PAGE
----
Word Meanings Aren’t Completely Arbitrary
The words we choose are affected by how easy it is to say things.
Posted Jul 02, 2018
A centerpiece of the study of linguistics has been that the words we use are arbitrarily related to the concepts they refer to. To some degree, this is true. If you look across languages, the same object is given very different names. An object called a bridge in English is un pont in French. Same concept, very different sounds. This observation is embodied in Shakespeare’s quote, “A rose by any other name would smell as sweet.”
But, word meanings aren’t completely arbitrary. Recently, I wrote a post about the “Kiki-Bouba” effect in which words that lead you to speak with a smiling mouth (like Kiki) feel more natural when they apply to angled objects than to rounded ones, but words that lead you to speak with a rounded mouth (like Bouba) feel more natural when they apply to rounded objects than to angled ones.
In addition, there is a general relationship between how often a word is used (what is called word frequency) and the length of the word. High frequency words (that is, words that are used often) are typically short (like sit, far, or chew), while low frequency words (that are used less often) are typically longer (like recline, distant, or masticate).
An interesting paper by Erin Bennett and Noah Goodman in a 2018 issue of the journal Cognition looks at parts of speech called intensifiers. An intensifier is a word that amplifies some dimension. So, a ridiculously expensive wristwatch is probably more expensive than just an expensive wristwatch.
English has a lot of different intensifiers, and many of them signal different levels of intensity. A very expensive wristwatch feels like it is probably cheaper than an insanely expensive wristwatch, even though it probably costs more than just an expensive wristwatch. Are there any factors that determine how people judge the strength of an intensifier, or is it purely arbitrary?
Bennett and Goodman suggest that an intensifier will be judged to be stronger when it is harder to produce and to understand. Two factors that can make a word harder to produce and understand are word frequency and word length. Word frequency influences difficulty of use, because it is harder to retrieve a word that is not used often from memory than a word that is often used. In addition, longer words can be harder to say and comprehend than shorter words. Of course, as I mentioned earlier, frequency and length are often related in languages.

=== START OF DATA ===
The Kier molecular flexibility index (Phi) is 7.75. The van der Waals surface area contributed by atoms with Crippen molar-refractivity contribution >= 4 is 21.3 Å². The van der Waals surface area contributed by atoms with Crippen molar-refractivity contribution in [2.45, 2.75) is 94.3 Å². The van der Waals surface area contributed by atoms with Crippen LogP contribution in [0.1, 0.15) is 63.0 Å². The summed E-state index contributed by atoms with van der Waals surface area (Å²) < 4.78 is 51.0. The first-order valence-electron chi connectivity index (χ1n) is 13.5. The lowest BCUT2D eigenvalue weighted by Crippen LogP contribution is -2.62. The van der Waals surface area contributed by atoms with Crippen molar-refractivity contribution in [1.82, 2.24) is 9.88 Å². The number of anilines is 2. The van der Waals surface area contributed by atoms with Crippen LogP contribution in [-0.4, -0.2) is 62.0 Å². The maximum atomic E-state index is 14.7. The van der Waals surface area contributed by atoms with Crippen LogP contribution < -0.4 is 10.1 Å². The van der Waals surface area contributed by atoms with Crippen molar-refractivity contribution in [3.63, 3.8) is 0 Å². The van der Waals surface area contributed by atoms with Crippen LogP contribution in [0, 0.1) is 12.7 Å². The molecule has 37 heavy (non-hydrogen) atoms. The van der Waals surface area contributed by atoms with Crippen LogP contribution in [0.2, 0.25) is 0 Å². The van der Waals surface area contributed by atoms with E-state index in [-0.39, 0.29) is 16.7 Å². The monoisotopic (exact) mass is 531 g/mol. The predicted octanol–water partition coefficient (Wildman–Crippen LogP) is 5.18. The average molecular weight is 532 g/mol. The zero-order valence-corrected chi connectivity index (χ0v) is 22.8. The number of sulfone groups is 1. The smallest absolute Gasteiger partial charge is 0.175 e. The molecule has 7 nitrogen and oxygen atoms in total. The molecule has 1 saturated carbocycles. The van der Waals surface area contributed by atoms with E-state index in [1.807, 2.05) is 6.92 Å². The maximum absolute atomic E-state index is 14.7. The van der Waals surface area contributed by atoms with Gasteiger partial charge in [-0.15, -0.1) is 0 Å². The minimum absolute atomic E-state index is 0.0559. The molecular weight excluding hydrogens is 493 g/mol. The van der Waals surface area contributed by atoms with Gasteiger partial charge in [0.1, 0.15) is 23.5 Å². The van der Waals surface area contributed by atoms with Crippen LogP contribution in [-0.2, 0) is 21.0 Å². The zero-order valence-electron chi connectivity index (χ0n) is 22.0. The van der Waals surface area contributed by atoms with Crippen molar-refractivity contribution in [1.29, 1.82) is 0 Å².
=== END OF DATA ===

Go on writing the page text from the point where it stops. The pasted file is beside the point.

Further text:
In one set of studies, the researchers identified a large group of intensifiers and had people judge degrees for different domains. The intensifiers were words like frightfully, very, and extremely. The dimensions were things like how beautiful, expensive, old, or tall an object is. Participants would see 10 phrases using intensifiers, and they had to rank them based on how extreme they thought they were.
Across all four dimensions, less frequent intensifiers were judged to be stronger than more frequent intensifiers. The shorter intensifiers were also judged to be more intense than longer ones, but because word length and word frequency are correlated, it is hard to know from this study whether both length and frequency matter.
To test whether word length matters, the experimenters also did studies in which they had people judge new made-up intensifiers in addition to known ones, and they manipulated the length of the made-up word people saw. In one study, participants did a similar rank ordering like the one I just described. In addition to using several familiar intensifiers in phrases, there was one new one introduced. The new intensifier people saw was either short (one of the made-up words used was bugornly) or longer (tupabogornly). The longer made-up words always contained the shorter made-up word in it. Consistent with the idea that word length influences intensifiers, the longer word was judged to be a stronger intensifier than the shorter word.
These studies are another demonstration that the words we use in language are arbitrary to some degree, but not completely so. There are aspects of the way we use language that reflect factors like the ease of producing and comprehending speech.
Bennett, E.D. & Goodman, N.D. (2018). Extremely costly intensifiers are stronger than quite costly ones. Cognition, 178, 147-161